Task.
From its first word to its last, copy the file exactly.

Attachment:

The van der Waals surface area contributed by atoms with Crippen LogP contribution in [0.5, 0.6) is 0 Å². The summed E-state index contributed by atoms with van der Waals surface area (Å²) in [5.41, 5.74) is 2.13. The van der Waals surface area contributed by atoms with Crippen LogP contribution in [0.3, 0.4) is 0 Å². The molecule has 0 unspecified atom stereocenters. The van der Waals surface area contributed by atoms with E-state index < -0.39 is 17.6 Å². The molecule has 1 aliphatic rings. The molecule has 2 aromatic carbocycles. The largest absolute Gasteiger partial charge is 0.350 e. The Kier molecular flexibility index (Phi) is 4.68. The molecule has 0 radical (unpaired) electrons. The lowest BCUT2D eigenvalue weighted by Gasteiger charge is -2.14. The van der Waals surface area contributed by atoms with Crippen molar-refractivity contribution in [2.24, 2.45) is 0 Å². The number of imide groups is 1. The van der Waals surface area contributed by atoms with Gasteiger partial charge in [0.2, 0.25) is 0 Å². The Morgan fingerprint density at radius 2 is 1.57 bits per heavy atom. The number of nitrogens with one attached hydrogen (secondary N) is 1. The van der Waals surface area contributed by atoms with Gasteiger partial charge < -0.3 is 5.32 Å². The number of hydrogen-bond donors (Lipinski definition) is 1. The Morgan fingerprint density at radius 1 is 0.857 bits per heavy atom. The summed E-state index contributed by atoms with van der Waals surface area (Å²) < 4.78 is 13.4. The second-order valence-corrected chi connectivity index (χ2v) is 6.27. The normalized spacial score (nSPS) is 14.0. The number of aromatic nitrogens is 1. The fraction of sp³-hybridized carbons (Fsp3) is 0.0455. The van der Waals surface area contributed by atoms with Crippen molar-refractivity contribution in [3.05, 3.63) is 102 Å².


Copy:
The van der Waals surface area contributed by atoms with Crippen LogP contribution in [0.5, 0.6) is 0 Å². The summed E-state index contributed by atoms with van der Waals surface area (Å²) in [5.41, 5.74) is 2.13. The van der Waals surface area contributed by atoms with Crippen LogP contribution in [0.3, 0.4) is 0 Å². The molecule has 0 unspecified atom stereocenters. The van der Waals surface area contributed by atoms with E-state index < -0.39 is 17.6 Å². The molecule has 1 aliphatic rings. The molecule has 2 aromatic carbocycles. The largest absolute Gasteiger partial charge is 0.350 e. The Kier molecular flexibility index (Phi) is 4.68. The molecule has 0 radical (unpaired) electrons. The lowest BCUT2D eigenvalue weighted by Gasteiger charge is -2.14. The van der Waals surface area contributed by atoms with Crippen molar-refractivity contribution in [2.24, 2.45) is 0 Å². The number of imide groups is 1. The van der Waals surface area contributed by atoms with Gasteiger partial charge in [0.2, 0.25) is 0 Å². The Morgan fingerprint density at radius 2 is 1.57 bits per heavy atom. The number of nitrogens with one attached hydrogen (secondary N) is 1. The van der Waals surface area contributed by atoms with Gasteiger partial charge < -0.3 is 5.32 Å². The number of hydrogen-bond donors (Lipinski definition) is 1. The Morgan fingerprint density at radius 1 is 0.857 bits per heavy atom. The summed E-state index contributed by atoms with van der Waals surface area (Å²) < 4.78 is 13.4. The second-order valence-corrected chi connectivity index (χ2v) is 6.27. The normalized spacial score (nSPS) is 14.0. The number of aromatic nitrogens is 1. The fraction of sp³-hybridized carbons (Fsp3) is 0.0455. The van der Waals surface area contributed by atoms with Crippen molar-refractivity contribution in [3.05, 3.63) is 102 Å².